The Lenkurt Company was a rapidly growing microwave and telephone communications systems concern, on the forefront of a new technology whose applications are now myriad today yet were only just beginning to evidence potential in 1955. Founder/owners Lennart Erickson and Kurt Appert (providing the Lenkurt firm name) desired to prepare a new production facility which would serve their needs as well as establishing a powerful international identity for their future services and products. Towards these ends they retained the services of Frank Lloyd Wright.
The project first came through the office of Aaron Green, then serving as Wright's West Coast Representative in San Francisco. Wright appointed Aaron Green as Associate Architect for the project who then began working closely with the Lenkurt representatives for the next two years as an intermediary for interpreting program needs, marshalling the efforts of various consultants and cost estimating.
Frank Lloyd Wright designed a remarkably innovative and flexible scheme for a 200,000 square foot plant for a firm which would employ nearly 3,000 individuals. One of the more thoughtful strategies was in the disposition of parking. In a conventional industrial complex, a great sea of paved parking typically engulfs the plant buildings. However, at Lenkurt, the parking was entirely contained under the building. Parking represents the gound level, fully shaded and weather protected, with access to the workspace above via a series of stair/elevator entries.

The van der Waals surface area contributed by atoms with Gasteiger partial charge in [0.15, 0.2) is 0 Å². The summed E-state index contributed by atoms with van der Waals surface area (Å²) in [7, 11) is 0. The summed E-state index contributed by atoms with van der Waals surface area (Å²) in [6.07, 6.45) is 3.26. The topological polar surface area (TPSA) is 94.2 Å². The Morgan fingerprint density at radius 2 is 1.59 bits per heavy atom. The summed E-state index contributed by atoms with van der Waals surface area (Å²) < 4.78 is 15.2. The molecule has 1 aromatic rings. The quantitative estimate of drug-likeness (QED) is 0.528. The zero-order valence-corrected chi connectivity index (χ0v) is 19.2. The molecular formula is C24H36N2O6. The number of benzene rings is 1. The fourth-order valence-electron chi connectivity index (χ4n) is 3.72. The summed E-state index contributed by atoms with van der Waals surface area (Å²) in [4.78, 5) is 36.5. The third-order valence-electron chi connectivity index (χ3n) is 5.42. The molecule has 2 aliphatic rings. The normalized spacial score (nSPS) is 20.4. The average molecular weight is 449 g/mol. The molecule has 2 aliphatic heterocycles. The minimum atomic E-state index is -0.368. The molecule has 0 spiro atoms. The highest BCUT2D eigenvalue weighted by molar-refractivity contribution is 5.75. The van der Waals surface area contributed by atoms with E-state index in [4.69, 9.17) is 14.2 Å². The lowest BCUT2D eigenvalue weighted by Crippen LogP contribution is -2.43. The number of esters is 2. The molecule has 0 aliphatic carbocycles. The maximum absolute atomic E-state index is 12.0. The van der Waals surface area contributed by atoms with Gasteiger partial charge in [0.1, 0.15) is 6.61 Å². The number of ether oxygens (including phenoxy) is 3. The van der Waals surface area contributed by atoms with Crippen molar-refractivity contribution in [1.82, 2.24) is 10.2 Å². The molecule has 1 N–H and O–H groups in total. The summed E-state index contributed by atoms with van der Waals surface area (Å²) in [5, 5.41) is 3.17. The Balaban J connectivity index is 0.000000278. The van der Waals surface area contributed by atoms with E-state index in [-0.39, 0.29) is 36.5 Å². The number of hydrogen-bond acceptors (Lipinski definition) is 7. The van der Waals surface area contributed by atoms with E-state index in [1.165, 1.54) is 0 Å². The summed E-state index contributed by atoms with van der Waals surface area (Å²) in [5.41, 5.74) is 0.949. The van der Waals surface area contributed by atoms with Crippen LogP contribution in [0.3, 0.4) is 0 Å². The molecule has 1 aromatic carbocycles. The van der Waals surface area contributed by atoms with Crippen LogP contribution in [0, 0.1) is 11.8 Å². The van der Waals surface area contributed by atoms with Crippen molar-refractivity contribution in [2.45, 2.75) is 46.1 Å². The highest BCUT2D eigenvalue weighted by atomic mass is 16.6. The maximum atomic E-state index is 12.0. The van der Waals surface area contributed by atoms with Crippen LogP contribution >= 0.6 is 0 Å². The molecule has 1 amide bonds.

The main building is supported above the parking by a repeating pattern of tapered columns which, in turn, pass through the work spaces above and spread into a circular pad at the top to actually become the roof. It was based on a similar design used so success-fully at the Johnson Administration Building in Racine, Wisconsin some thiry years previous. For Lenkurt, in the opening formed between the meeting of four columns, Wright created a tent-like pyramidal skylight of glass with copper louvers which could be adjusted in order to control the daylighting.
The building is constructed almost entirely of reinforced concrete. Since support for floors and roof were entirely carried by the columns, the exterior walls became screen-like, constructed of modular lightweight precast panels with glass-filled rectangular openings.
A three-story open atrium pavilion was designed at one corner of the complex which would contain the cafeteria, auditorium, library, gallery, landscaped gardens and fountain pool--all under a immense sheltering skylight pyramid. Executive offices were on the balcony level of this pavilion overlooking the landscaped inner court and extending to private terraces at the building's exterior.
A complete set of Construction Documents and Specifications were finished for the building. The client had selected a General Contractor and construction was set to begin in 1957, when the project was placed on hold. Shortly after, the Lenkurt organization agreed to be bought out by a competitor, Western Electric, likely one of the earlier acquisitions and mergers in what would be the beginnings of today’s “Silicon Valley.” An unfortunate loss, for in the striking and bold creativity of Frank Lloyd Wright’s design, as can be understood from a study of the renderings and developed Construction Documents, the Lenkurt Electric Building would have attained a masterpiece and landmark status to rival that of Wright’s Marin County Civic Center, the West Coast relative of Wright’s “Johnson Wax Company.”
Frank Lloyd Wright
Aaron G. Green